Everyone has probably heard horror stories about injuries resulting from falls associated with scaffolding setups on construction sites or on existing buildings. While there’s no denying that the potential for severe injury is always present in scaffolding-related accidents, if proper safety measures are observed, working on scaffolds can be almost as safe as working on the ground. Here are some of the best ways to observe proper safety precautions on the job and minimize the risk of scaffolding injuries.
Before you do anything else, make sure that your scaffolding site is in a good location without dips, slopes, or uneven ground, and that it’s free of overhead wires or other obstructions. Avoid the temptation to rush into the job, because that’s very often when simple safety precautions are ignored or mishandled, and that can lead to disastrous consequences later on. Take the time to make sure that your scaffolding base is soundly anchored, properly leveled and adjusted, and that all legs are plumb. Be sure all braces are in place, and that all locking mechanisms are secure. Check to verify that cross members are level, and that decks, planks, and guardrails are all properly installed in accordance with best safety practices.
Ensure adequate training
All workers who will be making use of the scaffolding need to be trained in the design and operation of these structures. Everyone should be well-trained about how to safely get on and get off, and they should also be instructed about how to avoid the hazards of a fall, as well as the assembly and disassembly of the scaffolding. One other aspect of training which might not be so obvious is that all workers who will be making use of the structure should have a good understanding of its load-bearing capacity. One of the most common accidents involving scaffolding is collapse due to overloading, and this doesn’t just refer to the weight of the materials being supported – it also includes the weight of workers on the scaffold.
Securing the scaffold
Even if your scaffolding is properly set up and well-balanced, it still needs to be secured to the building, or at least properly braced to prevent movement. When scaffolding starts moving around, it can be very easy to dislodge one end, thus compromising the integrity of the framework. Most scaffolding systems make use of several kinds of locking systems or brace retention mechanisms which prevent this kind of dislodging, and these fail-safe methods should always be properly installed.
Don’t forget guardrails
If you’re making use of a scaffolding setup which is higher than 10 feet above the ground, you should always have guardrails in place on the three sides facing away from the building. These can prevent a great many falls due to loss of balance, and they’re a great support during daily usage. The safest arrangement calls for three guardrails all the way around, including a top rail, a mid-rail and a bottom rail, to provide the maximum amount of stability and support for those on the scaffold.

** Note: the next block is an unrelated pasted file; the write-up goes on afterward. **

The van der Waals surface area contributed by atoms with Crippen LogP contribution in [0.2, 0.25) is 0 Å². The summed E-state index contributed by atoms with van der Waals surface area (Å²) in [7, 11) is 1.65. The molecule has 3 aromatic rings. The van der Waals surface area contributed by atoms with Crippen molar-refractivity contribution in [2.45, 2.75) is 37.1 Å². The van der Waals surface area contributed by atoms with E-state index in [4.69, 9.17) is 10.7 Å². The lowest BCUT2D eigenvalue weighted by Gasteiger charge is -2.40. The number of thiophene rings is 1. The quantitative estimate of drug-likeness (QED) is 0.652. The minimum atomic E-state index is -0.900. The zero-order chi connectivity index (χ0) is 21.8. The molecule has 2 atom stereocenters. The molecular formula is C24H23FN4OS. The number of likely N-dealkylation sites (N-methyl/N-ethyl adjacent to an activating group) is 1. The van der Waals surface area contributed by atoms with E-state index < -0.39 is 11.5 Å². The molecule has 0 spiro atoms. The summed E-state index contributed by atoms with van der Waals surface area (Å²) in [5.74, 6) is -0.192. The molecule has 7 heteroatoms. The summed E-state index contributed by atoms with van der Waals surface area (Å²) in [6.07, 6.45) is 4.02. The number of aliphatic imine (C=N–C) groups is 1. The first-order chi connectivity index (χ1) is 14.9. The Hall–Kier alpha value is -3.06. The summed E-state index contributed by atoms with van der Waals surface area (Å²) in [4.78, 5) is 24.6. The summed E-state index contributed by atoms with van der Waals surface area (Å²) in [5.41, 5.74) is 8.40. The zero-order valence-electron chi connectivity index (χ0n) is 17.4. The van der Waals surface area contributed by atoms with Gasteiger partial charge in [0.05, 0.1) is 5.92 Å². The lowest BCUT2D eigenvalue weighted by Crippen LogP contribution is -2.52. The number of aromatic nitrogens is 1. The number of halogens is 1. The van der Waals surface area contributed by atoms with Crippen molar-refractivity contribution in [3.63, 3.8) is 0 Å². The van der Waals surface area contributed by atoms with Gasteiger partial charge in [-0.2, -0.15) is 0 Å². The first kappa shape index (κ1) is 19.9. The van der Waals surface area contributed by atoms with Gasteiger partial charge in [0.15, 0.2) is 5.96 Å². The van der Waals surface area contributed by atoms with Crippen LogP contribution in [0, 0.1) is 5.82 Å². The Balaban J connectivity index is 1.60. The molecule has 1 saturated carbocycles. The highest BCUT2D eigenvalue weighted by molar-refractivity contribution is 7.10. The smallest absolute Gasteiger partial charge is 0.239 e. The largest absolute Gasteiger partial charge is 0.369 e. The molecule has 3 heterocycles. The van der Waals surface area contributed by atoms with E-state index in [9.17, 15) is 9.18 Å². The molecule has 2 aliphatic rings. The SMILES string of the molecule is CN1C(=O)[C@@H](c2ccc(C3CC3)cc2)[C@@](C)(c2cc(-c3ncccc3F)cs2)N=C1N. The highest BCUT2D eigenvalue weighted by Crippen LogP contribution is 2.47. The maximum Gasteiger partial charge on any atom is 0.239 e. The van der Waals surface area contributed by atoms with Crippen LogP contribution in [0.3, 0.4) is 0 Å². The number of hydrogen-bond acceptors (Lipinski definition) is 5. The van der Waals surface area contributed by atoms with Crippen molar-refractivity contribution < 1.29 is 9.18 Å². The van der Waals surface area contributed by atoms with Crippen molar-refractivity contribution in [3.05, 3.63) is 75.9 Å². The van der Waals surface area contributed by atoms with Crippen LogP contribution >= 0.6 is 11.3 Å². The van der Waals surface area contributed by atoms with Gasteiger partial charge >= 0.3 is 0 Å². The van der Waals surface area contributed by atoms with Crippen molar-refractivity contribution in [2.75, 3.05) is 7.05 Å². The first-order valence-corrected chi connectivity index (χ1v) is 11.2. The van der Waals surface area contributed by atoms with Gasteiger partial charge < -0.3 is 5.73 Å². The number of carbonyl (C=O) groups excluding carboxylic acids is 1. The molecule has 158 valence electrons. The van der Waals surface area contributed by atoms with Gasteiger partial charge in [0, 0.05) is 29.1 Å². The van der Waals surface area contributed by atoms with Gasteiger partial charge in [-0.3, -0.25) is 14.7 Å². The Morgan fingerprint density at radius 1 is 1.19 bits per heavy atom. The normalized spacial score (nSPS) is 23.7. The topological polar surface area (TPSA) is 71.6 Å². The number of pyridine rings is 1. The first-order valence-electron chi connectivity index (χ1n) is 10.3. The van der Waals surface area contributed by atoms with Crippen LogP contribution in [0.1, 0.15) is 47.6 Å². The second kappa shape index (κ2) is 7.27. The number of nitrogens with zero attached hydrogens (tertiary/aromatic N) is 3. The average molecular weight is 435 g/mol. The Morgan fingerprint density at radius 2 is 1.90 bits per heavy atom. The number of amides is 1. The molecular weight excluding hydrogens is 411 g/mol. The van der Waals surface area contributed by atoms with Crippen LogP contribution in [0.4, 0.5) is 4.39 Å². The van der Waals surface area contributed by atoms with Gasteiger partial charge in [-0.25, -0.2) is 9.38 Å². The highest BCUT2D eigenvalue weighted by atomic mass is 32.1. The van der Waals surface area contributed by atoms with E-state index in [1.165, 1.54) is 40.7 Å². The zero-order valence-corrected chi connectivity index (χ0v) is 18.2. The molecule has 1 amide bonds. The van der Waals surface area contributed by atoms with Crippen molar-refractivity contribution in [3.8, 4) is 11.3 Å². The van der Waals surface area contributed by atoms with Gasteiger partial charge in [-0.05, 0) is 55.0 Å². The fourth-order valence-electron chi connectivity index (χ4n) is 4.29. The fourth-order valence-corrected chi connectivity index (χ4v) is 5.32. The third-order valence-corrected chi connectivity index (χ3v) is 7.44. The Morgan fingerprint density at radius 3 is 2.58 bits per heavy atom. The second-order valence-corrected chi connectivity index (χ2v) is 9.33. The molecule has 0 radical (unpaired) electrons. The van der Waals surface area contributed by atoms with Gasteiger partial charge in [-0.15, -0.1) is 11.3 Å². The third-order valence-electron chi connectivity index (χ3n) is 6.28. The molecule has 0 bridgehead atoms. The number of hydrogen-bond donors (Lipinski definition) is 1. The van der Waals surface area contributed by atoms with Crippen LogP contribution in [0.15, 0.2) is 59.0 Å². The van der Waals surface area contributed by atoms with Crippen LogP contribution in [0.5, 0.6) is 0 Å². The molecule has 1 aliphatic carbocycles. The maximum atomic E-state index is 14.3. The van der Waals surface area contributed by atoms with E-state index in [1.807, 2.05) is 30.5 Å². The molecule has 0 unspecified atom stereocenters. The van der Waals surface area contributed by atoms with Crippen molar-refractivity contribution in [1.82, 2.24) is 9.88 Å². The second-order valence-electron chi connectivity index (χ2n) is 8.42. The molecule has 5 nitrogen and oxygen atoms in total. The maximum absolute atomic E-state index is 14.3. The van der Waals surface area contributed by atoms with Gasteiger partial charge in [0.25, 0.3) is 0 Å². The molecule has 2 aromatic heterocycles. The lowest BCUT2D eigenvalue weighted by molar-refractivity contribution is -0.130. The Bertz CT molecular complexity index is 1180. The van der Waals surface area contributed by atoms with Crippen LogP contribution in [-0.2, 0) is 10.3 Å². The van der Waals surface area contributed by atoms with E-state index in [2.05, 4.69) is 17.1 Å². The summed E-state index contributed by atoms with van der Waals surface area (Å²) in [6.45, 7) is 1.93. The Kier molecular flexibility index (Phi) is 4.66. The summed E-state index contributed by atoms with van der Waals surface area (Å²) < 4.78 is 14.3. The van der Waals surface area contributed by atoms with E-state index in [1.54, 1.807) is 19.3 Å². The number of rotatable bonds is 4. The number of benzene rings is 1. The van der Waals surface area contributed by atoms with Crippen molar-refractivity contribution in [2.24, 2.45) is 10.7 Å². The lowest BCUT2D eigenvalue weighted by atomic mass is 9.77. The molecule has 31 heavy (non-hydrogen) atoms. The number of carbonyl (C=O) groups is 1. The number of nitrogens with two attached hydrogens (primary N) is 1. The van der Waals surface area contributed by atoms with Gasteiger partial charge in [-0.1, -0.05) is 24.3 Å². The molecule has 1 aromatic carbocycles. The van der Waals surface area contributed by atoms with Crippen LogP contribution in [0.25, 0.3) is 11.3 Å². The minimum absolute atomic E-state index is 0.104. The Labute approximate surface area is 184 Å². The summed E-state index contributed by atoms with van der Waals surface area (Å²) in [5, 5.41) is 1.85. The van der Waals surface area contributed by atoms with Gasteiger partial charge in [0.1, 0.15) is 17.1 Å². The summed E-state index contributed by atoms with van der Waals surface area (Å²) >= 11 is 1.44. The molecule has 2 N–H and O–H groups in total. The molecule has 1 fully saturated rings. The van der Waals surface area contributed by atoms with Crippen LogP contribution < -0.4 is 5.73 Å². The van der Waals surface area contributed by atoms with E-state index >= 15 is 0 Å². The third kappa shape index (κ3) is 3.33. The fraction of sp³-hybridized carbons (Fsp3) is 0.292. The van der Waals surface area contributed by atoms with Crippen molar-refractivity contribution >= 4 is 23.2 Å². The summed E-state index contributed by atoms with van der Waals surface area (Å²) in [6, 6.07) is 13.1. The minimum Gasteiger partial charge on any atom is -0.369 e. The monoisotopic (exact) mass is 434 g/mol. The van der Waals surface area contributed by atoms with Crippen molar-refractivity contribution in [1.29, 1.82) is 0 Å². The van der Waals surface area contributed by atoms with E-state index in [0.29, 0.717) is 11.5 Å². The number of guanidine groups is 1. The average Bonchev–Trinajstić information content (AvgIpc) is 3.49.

Regular maintenance and inspection
This is a very important part of keeping your scaffolding setup safe for the duration of any project. As a matter of simple good housekeeping, all tools and materials used for daily work should be removed from the scaffold and stored until they’re actually needed. During work hours, scaffolding should be kept as free of obstruction as possible, removing all unnecessary debris or other equipment.
Inspections of the scaffolding should be performed on a regular basis by someone competent and familiar with safety requirements and scaffolding design. Any lumber which is part of the framework should be of good quality, and should not be damaged or cracked. Braces and frames should be closely examined for any signs of excessive wear, warping, or rust.
When using suspended platforms, all components that have connecting pins or plates, trusses, beams, stirrups, or welds need to be examined frequently for signs of weakness. Anything which appears out of the ordinary should be reported, and the scaffolding should not be used until a qualified person like an engineer has confirmed it is ready for use again.
Use personal protective equipment (PPE)
Any workers who will be on or around scaffolding should be wearing the proper personal protective equipment (PPE) to guard against injury. This includes headgear which will protect against falling objects, high quality gloves which will protect against cuts and abrasions, and non-slip footwear which will grip surfaces better, especially if they happen to be somewhat moist.
Workers on the scaffold should be trained in the usage of safety harnesses, and should have them on at all times when working on the scaffold. Ideally, the harness should be tied off to the building itself to prevent disaster, although the harness can be tied to any immovable object nearby. Safety harnesses should always be worn on construction projects where scaffolding is well elevated above the ground, and a guideline for determining when the platform is ‘well elevated’ is this: any height above the ground where a fall would cause serious injury to a worker.
*Allied does not deem this blog entry as a complete and thorough listing or overview of the above topic, and does not recommend it be primarily relied on. It only highlights some common issues and resolutions. For a thorough overview, please contact Allied’s Risk Engineering Division.